Wick Communications

How not to use Twitter

In journalism on 26 Nov 2010 at 10:35 am

Need another example of the potential pitfalls of social media? Google “Scott Raab.”

Raab is a longtime contributor to Esquire magazine and is apparently working on a book about LeBron James. So far so good. Seems like a guy who would have no problem getting credentials to cover NBA games, right?

Well, that was true. Until even he says he went too far with his Tweets.

In my view, Raab went too far when he referred to James as “Whore of Akron,” something he apparently thinks is funny and does repeatedly on his Twitter feed. Our man Raab didn’t stop there, though. By all accounts, he posted a bunch of expletives in his references to James in a series of Tweets.

James’ team, the Miami Heat, took notice. After consulting with the NBA, the team notified Raab he would no longer be eligible for press row…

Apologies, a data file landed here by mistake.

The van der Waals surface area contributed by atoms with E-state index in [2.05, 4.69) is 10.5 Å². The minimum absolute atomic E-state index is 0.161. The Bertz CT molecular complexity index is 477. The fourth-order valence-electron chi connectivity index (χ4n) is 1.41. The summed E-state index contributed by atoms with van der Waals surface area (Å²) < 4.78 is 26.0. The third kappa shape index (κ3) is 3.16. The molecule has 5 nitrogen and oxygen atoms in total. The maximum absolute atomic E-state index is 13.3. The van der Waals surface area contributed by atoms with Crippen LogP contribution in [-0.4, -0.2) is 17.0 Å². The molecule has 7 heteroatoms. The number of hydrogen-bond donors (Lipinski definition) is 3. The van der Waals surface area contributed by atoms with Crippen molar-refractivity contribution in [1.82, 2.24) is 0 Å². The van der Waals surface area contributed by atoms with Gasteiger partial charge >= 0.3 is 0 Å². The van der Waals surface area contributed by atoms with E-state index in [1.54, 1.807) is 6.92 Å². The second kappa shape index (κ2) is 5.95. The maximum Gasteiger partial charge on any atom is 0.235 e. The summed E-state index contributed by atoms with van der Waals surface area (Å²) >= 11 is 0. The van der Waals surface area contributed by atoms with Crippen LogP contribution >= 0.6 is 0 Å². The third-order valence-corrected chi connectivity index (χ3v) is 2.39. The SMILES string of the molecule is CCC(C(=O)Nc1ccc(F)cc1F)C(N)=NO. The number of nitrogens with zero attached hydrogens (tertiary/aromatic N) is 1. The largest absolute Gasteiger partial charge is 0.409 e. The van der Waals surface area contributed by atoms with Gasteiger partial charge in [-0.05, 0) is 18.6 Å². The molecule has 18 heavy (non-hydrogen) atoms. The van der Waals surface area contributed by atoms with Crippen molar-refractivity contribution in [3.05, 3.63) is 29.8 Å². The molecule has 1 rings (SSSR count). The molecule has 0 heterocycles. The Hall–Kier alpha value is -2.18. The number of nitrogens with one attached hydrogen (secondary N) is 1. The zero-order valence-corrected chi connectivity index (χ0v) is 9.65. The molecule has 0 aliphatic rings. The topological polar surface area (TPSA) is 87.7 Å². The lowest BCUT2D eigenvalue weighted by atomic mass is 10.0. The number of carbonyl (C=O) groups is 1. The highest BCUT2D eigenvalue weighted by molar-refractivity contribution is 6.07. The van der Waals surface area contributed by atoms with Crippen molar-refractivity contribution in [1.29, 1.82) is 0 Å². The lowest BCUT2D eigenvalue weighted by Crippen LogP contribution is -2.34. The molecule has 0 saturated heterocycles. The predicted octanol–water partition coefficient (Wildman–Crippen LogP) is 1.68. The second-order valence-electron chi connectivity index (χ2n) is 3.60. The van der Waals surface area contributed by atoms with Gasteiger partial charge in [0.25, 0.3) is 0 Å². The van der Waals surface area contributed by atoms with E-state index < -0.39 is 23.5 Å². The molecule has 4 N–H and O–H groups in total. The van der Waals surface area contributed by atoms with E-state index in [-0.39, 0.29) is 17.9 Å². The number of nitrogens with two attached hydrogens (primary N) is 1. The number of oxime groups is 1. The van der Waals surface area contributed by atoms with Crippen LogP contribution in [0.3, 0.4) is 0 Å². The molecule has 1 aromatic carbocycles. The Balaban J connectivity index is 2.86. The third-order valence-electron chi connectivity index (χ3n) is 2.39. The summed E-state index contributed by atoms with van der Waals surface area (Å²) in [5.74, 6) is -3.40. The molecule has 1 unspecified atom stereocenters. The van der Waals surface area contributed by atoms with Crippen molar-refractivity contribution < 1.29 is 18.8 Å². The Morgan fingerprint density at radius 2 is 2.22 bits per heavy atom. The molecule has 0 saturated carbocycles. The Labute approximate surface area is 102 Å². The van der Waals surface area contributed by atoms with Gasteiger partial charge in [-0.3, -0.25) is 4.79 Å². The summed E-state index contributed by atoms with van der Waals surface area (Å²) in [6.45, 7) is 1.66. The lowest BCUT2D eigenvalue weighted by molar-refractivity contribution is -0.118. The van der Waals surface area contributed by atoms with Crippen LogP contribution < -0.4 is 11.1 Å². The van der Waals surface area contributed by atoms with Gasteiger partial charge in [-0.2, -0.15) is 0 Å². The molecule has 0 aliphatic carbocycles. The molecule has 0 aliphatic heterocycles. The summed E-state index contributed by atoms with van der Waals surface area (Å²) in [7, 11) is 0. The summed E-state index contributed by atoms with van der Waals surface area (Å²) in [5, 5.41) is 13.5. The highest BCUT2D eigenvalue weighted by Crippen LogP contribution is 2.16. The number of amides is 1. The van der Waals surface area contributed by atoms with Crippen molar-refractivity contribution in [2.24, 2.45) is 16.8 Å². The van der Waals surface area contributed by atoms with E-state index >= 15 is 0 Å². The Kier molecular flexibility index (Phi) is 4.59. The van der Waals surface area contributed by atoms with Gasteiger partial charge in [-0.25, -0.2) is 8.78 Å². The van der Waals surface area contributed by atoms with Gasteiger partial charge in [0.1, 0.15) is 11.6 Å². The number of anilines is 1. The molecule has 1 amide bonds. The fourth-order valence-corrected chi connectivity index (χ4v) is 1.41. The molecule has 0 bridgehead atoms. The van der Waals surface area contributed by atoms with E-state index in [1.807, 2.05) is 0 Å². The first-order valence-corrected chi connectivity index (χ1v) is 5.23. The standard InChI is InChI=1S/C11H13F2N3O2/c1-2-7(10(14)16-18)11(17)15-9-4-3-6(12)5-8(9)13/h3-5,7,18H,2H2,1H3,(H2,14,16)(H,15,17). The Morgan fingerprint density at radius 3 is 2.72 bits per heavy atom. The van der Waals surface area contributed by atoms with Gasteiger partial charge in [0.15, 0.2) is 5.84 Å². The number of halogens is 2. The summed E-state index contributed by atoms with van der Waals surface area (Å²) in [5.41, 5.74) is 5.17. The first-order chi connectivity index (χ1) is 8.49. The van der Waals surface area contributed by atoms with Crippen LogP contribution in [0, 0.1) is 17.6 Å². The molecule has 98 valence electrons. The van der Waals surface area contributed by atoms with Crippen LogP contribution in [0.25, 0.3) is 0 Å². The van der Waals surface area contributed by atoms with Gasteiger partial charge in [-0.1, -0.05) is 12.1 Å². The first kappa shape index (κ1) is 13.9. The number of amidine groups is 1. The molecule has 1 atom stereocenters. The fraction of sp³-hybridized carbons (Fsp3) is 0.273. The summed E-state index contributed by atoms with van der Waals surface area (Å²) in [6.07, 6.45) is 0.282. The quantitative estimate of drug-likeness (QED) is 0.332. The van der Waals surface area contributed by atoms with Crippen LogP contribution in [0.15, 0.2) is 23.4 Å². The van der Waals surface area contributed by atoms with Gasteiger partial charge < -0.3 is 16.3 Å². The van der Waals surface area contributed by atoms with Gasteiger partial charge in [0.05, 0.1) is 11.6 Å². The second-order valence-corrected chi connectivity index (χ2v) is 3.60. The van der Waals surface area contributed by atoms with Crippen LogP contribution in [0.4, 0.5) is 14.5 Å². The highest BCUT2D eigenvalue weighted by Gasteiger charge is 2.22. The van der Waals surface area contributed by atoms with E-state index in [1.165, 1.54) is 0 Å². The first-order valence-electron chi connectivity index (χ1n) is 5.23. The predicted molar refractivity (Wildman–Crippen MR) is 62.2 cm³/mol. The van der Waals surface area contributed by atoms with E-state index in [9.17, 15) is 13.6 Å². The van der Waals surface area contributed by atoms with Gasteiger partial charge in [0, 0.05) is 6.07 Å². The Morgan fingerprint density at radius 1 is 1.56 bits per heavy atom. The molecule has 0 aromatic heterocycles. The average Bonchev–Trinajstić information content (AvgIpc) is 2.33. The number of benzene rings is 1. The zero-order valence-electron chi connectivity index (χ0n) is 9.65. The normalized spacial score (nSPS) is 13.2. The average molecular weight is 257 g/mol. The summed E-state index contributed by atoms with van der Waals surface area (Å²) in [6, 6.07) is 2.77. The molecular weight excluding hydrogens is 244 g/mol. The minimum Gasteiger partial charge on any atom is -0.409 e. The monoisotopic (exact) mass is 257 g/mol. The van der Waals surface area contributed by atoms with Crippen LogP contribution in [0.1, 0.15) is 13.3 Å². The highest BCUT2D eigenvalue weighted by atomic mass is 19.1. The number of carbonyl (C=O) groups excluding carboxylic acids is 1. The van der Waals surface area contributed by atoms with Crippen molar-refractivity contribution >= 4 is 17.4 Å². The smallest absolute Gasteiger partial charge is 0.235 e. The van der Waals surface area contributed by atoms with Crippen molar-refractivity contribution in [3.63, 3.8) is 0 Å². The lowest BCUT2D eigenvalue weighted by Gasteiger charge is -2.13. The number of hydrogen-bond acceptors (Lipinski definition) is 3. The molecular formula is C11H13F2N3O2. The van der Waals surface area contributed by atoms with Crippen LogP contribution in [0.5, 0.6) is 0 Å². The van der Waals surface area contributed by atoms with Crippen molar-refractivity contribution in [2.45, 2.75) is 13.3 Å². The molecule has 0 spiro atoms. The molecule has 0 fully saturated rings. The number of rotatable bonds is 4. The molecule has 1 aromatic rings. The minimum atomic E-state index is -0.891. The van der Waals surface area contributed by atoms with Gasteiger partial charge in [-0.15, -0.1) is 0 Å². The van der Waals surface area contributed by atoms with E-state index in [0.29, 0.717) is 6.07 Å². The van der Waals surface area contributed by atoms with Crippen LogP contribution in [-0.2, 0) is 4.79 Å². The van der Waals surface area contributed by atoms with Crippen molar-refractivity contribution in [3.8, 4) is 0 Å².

Now normally, I’m apt to side with reporters on these things. I don’t like to see professional or college sports teams using credentials as a stick to assure reporters don’t step out of line. Many, many times teams have banned reporters who have reported unpleasant facts about their star athletes.

This isn’t one of those times.

Heat officials are absolutely right. They should expect a base level of professionalism from the people who cover their teams and are afforded the extraordinary access given to credentialed media. That professionalism necessarily extends to social media posts away from the work environment.

Consider it another cautionary tale and be careful.



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